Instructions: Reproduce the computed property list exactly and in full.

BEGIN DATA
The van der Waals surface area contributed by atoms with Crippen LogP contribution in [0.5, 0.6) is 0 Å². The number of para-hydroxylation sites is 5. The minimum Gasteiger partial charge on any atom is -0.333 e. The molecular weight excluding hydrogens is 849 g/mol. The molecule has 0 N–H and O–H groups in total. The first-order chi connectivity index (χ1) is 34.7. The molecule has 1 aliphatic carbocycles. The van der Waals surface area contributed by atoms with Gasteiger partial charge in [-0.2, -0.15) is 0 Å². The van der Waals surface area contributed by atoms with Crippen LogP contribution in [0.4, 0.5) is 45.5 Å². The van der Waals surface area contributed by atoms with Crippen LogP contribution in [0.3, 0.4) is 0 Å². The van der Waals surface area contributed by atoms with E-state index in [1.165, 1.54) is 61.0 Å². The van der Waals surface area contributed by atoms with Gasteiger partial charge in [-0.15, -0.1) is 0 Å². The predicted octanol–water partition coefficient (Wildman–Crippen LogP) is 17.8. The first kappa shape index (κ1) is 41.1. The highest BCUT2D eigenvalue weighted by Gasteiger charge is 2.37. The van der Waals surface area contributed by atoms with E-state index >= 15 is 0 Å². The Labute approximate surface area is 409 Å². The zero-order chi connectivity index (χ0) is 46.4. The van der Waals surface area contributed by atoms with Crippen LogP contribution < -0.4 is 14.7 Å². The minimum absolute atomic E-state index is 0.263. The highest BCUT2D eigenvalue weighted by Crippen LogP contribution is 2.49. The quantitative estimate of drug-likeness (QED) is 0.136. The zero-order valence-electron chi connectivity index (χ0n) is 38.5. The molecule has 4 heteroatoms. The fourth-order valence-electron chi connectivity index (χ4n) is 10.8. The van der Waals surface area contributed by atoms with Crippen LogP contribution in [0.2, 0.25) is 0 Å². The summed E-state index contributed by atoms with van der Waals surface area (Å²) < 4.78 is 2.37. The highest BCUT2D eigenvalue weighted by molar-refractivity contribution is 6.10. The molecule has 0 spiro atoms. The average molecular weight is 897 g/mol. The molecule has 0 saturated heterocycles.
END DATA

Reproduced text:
The van der Waals surface area contributed by atoms with Crippen LogP contribution in [0.5, 0.6) is 0 Å². The number of para-hydroxylation sites is 5. The minimum Gasteiger partial charge on any atom is -0.333 e. The molecular weight excluding hydrogens is 849 g/mol. The molecule has 0 N–H and O–H groups in total. The first-order chi connectivity index (χ1) is 34.7. The molecule has 1 aliphatic carbocycles. The van der Waals surface area contributed by atoms with Gasteiger partial charge in [-0.2, -0.15) is 0 Å². The van der Waals surface area contributed by atoms with Crippen LogP contribution in [0.4, 0.5) is 45.5 Å². The van der Waals surface area contributed by atoms with Crippen LogP contribution in [0.3, 0.4) is 0 Å². The van der Waals surface area contributed by atoms with E-state index in [1.165, 1.54) is 61.0 Å². The van der Waals surface area contributed by atoms with Gasteiger partial charge in [-0.15, -0.1) is 0 Å². The predicted octanol–water partition coefficient (Wildman–Crippen LogP) is 17.8. The first kappa shape index (κ1) is 41.1. The highest BCUT2D eigenvalue weighted by Gasteiger charge is 2.37. The van der Waals surface area contributed by atoms with E-state index >= 15 is 0 Å². The Labute approximate surface area is 409 Å². The zero-order chi connectivity index (χ0) is 46.4. The van der Waals surface area contributed by atoms with Crippen LogP contribution < -0.4 is 14.7 Å². The minimum absolute atomic E-state index is 0.263. The highest BCUT2D eigenvalue weighted by Crippen LogP contribution is 2.49. The quantitative estimate of drug-likeness (QED) is 0.136. The zero-order valence-electron chi connectivity index (χ0n) is 38.5. The molecule has 4 heteroatoms. The fourth-order valence-electron chi connectivity index (χ4n) is 10.8. The van der Waals surface area contributed by atoms with Crippen LogP contribution in [0.2, 0.25) is 0 Å². The summed E-state index contributed by atoms with van der Waals surface area (Å²) < 4.78 is 2.37. The highest BCUT2D eigenvalue weighted by molar-refractivity contribution is 6.10. The molecule has 0 spiro atoms. The average molecular weight is 897 g/mol. The molecule has 0 saturated heterocycles.